HR:  Beyond answering specific questions for a specific place and time, how do you see worship music working within a framework of a ‘theology of desire?’  Your last conference’s curriculum began to explore some of these themes, seeing a human person as primarily affective or liturgical, how do you design worship with music that takes that whole person seriously?  Hymns don’t let you necessarily range the whole spectrum of emotions in the way that perhaps even the most simple praise chorus, that you could pick on all day, may be able.

I’m assuming you’re probably familiar with Jamie Smith and Desiring the Kingdom?  I love Jamie and his writing and teaching, and his new book, Imagining the Kingdom is explicitly about applying that question in a worship context.

For my Presbyterian, Reformed context, one of the main areas of poverty in the PCA’s collective understanding about worship is this understanding of worship as being just a transmission of information.  Presbyterians get really excited about hymns being good theology set to music.  And there’s something to that.  But this fundamental understanding of worship being information and a system of understanding imparted to you so that music is just a vehicle- that’s a terribly small way of understanding what worship is.

In the Liturgy, Music, and Space (LMS) curriculum, we try to give the reader two handles.  On the one hand, worship has a formative aspect; worship forms us to think a certain way.  And worship has an expressive aspect; in worship our love for God is expressed.  Worship is the expression of a whole relationship with God and its also the formation of a whole relationship with God.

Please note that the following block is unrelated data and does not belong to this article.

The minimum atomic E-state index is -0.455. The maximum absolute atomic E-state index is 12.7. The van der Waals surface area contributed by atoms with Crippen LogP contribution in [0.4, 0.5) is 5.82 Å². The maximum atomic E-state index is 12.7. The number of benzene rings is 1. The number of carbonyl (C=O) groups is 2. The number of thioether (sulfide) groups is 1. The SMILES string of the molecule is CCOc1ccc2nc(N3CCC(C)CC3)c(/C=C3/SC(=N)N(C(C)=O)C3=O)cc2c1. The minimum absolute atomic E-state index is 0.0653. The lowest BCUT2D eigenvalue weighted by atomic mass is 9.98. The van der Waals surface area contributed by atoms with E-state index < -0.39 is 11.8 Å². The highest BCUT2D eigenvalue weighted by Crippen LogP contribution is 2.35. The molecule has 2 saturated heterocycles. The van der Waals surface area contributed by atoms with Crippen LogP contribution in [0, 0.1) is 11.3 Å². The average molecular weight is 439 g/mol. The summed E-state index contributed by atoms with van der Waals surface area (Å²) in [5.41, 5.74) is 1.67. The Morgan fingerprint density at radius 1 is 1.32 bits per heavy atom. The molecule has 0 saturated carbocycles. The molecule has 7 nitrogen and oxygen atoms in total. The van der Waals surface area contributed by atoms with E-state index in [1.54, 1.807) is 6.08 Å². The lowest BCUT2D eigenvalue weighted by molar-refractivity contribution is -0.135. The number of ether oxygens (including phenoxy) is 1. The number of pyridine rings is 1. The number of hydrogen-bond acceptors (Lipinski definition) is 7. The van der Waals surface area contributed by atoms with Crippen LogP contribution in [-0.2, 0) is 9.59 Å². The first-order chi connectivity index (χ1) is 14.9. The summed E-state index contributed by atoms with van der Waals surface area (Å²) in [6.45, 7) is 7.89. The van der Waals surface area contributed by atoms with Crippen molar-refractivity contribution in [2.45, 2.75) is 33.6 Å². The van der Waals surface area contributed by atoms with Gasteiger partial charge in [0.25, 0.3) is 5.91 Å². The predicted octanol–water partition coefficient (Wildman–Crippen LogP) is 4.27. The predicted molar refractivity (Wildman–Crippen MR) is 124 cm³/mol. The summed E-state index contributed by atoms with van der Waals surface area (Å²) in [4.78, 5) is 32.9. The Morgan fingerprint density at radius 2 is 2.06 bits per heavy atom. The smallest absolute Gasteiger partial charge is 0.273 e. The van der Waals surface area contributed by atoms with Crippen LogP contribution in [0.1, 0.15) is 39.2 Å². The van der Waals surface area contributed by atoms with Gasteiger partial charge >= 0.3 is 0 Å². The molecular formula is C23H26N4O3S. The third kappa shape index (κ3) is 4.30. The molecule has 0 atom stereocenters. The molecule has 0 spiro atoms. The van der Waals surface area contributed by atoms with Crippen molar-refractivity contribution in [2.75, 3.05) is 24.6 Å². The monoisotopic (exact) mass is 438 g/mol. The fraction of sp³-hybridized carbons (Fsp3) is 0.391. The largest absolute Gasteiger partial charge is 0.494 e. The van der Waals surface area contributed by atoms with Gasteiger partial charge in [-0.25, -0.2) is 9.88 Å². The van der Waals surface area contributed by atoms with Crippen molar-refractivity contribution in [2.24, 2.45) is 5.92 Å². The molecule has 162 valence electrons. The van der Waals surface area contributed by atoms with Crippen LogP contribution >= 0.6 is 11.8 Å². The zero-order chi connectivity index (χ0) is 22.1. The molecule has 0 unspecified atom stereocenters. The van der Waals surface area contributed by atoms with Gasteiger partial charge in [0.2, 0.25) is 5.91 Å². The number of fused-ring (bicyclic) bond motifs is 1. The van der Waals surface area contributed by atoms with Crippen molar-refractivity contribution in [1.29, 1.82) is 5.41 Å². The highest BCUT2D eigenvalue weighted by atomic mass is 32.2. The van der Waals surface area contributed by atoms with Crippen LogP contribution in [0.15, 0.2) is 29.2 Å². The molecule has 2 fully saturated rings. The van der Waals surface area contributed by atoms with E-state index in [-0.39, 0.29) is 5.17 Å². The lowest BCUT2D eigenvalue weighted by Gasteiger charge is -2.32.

That’s what we’re trying to offer, not contemporarytraditional, not highlow, but formativeexpressive as the most scriptural worship categorization.  These two qualities are manifest in scripture, from the Old Testament to the New Testament, that you see God telling the people, ‘when you worship I want you to do it in the very formative way.’  Even Deuteronomy, he says, ‘I want you to write these truths and hang them in front of your eyes on little leaflets and I want you to write it on your doorposts.’  And even when God is telling the Israelites how to celebrate Passover, he says ‘I want you to set your table, sit down, and you’ll say this prayer, and the oldest son is going to ask the dad this question and the dad will answer in this way…’  This is a very formative prescription for worship.